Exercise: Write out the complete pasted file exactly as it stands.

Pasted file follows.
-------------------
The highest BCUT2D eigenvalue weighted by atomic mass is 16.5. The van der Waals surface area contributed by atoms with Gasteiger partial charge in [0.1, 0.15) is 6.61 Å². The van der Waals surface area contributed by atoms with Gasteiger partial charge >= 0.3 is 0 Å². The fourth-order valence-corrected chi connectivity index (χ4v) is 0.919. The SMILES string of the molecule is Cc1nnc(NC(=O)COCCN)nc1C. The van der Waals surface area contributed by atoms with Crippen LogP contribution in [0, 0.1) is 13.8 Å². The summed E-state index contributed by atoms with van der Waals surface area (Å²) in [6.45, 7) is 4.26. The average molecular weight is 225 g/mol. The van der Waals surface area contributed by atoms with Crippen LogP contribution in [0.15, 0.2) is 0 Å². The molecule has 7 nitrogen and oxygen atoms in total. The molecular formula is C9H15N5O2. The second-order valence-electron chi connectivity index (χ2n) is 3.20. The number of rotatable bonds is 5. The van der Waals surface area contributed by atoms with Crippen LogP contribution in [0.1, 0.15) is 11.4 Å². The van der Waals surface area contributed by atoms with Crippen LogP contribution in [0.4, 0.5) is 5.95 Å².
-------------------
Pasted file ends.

The highest BCUT2D eigenvalue weighted by atomic mass is 16.5. The van der Waals surface area contributed by atoms with Gasteiger partial charge in [0.1, 0.15) is 6.61 Å². The van der Waals surface area contributed by atoms with Gasteiger partial charge >= 0.3 is 0 Å². The fourth-order valence-corrected chi connectivity index (χ4v) is 0.919. The SMILES string of the molecule is Cc1nnc(NC(=O)COCCN)nc1C. The van der Waals surface area contributed by atoms with Crippen LogP contribution in [0, 0.1) is 13.8 Å². The summed E-state index contributed by atoms with van der Waals surface area (Å²) in [6.45, 7) is 4.26. The average molecular weight is 225 g/mol. The van der Waals surface area contributed by atoms with Crippen LogP contribution in [0.15, 0.2) is 0 Å². The molecule has 7 nitrogen and oxygen atoms in total. The molecular formula is C9H15N5O2. The second-order valence-electron chi connectivity index (χ2n) is 3.20. The number of rotatable bonds is 5. The van der Waals surface area contributed by atoms with Crippen LogP contribution in [0.1, 0.15) is 11.4 Å². The van der Waals surface area contributed by atoms with Crippen LogP contribution in [0.4, 0.5) is 5.95 Å².